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Death Trick (Donald Strachey #1)

3.85 of 5 stars 3.85  ·  rating details  ·  530 ratings  ·  59 reviews
It's 1979, the height of the post-Stonewall era of gay sexual liberation, and a young man has been brutally murdered. The gay son of a wealthy family has disappeared. Now it's up to private dick Don Strachey to get to the bottom of this mess--even if he has to cruise every gay bar in the city to do it!

Don Strachey isn't exactly the most sought-after private eye in Albany,
Published April 7th 2000 by Alyson Books (first published 1981)
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Guys, I've found a new great mystery series and I'm very happy about it!

The 13 existed instalments make already my blood boil and my pulse race!

In spite of the fact that the first book in the series was published in 1981(??!!), it is such a refreshing and surprisingly very up-to-date read! I don't know why I have never heard about Donald Strachey before, because a few instalments have already been made into a TV-film with Chad Allen in the main role. Yes, it is him.

The plot of the first book r
Probably the first gay mystery I read that had a sense of humor without being stupid.
MareTara SLiTsReaD Reviews~Lover of all things MM
I liked it. The sarcasm is totally up my alley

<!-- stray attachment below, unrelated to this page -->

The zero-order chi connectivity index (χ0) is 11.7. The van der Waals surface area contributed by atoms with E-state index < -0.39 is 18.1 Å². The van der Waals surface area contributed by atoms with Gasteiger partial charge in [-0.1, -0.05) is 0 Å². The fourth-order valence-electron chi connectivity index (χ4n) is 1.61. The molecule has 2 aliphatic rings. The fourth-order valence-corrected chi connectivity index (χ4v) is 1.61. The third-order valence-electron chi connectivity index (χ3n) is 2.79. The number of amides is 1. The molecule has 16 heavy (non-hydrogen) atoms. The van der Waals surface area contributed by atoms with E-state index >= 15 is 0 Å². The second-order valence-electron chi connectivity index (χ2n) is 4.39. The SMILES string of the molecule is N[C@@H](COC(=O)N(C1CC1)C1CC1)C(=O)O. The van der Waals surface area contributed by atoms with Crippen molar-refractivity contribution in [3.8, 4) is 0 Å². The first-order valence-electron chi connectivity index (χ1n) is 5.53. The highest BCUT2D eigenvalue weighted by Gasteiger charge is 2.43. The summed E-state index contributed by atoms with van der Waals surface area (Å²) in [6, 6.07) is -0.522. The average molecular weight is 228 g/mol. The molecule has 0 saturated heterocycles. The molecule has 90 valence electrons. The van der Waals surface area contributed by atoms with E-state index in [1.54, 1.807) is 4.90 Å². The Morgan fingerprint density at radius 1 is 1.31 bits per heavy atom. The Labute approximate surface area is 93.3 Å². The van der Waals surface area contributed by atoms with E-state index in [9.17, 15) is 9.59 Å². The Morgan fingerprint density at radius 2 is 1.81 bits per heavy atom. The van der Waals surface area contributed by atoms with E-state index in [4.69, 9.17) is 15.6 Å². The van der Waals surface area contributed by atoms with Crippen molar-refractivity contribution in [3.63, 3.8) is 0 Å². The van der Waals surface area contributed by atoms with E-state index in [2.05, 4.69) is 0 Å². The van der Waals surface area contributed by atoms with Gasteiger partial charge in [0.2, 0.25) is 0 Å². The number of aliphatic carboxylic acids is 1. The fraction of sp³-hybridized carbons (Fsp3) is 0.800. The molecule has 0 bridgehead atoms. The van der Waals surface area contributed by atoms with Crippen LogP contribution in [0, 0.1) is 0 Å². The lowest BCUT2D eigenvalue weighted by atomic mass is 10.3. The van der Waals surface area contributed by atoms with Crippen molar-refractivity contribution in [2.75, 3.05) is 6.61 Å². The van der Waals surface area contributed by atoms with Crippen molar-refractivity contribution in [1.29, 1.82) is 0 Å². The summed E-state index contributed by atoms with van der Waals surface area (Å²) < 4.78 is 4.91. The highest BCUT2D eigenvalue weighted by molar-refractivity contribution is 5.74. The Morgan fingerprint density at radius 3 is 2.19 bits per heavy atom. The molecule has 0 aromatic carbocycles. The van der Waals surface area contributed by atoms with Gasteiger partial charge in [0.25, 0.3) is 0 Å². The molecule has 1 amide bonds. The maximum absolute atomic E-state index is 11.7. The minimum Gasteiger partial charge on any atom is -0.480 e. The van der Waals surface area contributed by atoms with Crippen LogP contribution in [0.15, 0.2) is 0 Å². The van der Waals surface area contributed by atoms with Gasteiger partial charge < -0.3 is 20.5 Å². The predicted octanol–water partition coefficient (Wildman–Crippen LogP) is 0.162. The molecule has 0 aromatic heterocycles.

This is the first book in Richard Stevenson' s Don Strachey's mysteries.I was feeling very nostalgic and felt like reading these mysteries from the very beginning.I had the paperbacks which I got from a wonderful little mystery book store that is sadly gone.I no longer have the paperbacks of the series,all of them were falling apart and worn.I decided to replace them and start reading them on my Nook.Don Strachey's mysteries take place and were written in the preAIDS era.Don is a PI with a quick ...more
Loved it!

It's your classic pulp detective mystery, sure. But it wasn't exactly predictable. The writing was economical, the story suspenseful, and the ending was satisfying.

What most grabbed me, as a reader, was the casual conversations between characters in the bars and concerning gay life in general. It felt like, despite being 30 years ago, these were conversations I'd have with my friends today. In fact, there were several instances I could swear I've had those exact exchanges with friends o
Mar 23, 2009 Jane rated it 3 of 5 stars  ·  review of another edition
Recommended to Jane by: fandom osmosis
Some comments:

- The case in Death Trick is later referenced in Tongue Tied (so the time span between these two books is 1979 to 2000?).
- Death Trick is a bit graphic than the others; there's one explicit sex scene between the protagonist and a minor character of the book.
- Death Trick is the first book published in the Donald Strachey series.

As first book goes, Death Trick is a great opener, with a right touch of suspense, intrigue and character development.
Deanna Against Censorship
A mystery that took me back to the 70's. A murder mystery set in a lifestyle that existed before Aids. A well written mystery with entertaining characters, some likeable and some not. Don Strachey is a licensed detective who is gay and is very funny. He is also a very good detective. I did not feel any true emotion between him and his lover, Timmy. There did not seem to be anything between them except occasional sex. Strachey seemed to feel more emotion for many others than for Timmy. This was a ...more